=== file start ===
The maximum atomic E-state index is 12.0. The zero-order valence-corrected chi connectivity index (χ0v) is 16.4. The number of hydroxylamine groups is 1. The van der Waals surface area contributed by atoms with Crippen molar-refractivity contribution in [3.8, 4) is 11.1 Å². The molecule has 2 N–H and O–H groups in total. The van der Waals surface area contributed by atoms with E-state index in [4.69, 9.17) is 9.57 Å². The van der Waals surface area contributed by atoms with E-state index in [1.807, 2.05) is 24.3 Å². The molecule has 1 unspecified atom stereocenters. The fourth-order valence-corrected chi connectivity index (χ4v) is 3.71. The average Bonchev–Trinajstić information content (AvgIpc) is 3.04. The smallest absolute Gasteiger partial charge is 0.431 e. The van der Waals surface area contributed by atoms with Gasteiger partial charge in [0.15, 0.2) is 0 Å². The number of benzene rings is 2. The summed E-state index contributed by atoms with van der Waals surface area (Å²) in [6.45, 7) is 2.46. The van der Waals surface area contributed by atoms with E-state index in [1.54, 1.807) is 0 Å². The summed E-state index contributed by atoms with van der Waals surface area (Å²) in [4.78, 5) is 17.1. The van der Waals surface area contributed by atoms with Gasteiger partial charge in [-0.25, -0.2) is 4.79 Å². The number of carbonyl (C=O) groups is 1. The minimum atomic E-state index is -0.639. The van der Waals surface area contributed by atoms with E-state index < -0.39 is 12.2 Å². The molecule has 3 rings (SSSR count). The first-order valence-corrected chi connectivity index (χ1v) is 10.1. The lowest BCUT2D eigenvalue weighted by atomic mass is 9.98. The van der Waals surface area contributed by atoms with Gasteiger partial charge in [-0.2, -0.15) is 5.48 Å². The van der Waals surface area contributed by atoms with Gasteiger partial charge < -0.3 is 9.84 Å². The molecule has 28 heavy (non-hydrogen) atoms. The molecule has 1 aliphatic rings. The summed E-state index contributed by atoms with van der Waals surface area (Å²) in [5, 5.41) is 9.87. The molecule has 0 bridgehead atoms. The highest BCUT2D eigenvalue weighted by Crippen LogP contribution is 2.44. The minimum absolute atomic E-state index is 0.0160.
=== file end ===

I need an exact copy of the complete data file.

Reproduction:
The maximum atomic E-state index is 12.0. The zero-order valence-corrected chi connectivity index (χ0v) is 16.4. The number of hydroxylamine groups is 1. The van der Waals surface area contributed by atoms with Crippen molar-refractivity contribution in [3.8, 4) is 11.1 Å². The molecule has 2 N–H and O–H groups in total. The van der Waals surface area contributed by atoms with E-state index in [4.69, 9.17) is 9.57 Å². The van der Waals surface area contributed by atoms with E-state index in [1.807, 2.05) is 24.3 Å². The molecule has 1 unspecified atom stereocenters. The fourth-order valence-corrected chi connectivity index (χ4v) is 3.71. The average Bonchev–Trinajstić information content (AvgIpc) is 3.04. The smallest absolute Gasteiger partial charge is 0.431 e. The van der Waals surface area contributed by atoms with Gasteiger partial charge in [0.15, 0.2) is 0 Å². The number of benzene rings is 2. The summed E-state index contributed by atoms with van der Waals surface area (Å²) in [6.45, 7) is 2.46. The van der Waals surface area contributed by atoms with E-state index in [1.54, 1.807) is 0 Å². The summed E-state index contributed by atoms with van der Waals surface area (Å²) in [4.78, 5) is 17.1. The van der Waals surface area contributed by atoms with Gasteiger partial charge in [-0.25, -0.2) is 4.79 Å². The number of carbonyl (C=O) groups is 1. The minimum atomic E-state index is -0.639. The van der Waals surface area contributed by atoms with E-state index < -0.39 is 12.2 Å². The molecule has 3 rings (SSSR count). The first-order valence-corrected chi connectivity index (χ1v) is 10.1. The lowest BCUT2D eigenvalue weighted by atomic mass is 9.98. The van der Waals surface area contributed by atoms with Gasteiger partial charge in [-0.2, -0.15) is 5.48 Å². The van der Waals surface area contributed by atoms with Gasteiger partial charge < -0.3 is 9.84 Å². The molecule has 28 heavy (non-hydrogen) atoms. The molecule has 1 aliphatic rings. The summed E-state index contributed by atoms with van der Waals surface area (Å²) in [5, 5.41) is 9.87. The molecule has 0 bridgehead atoms. The highest BCUT2D eigenvalue weighted by Crippen LogP contribution is 2.44. The minimum absolute atomic E-state index is 0.0160.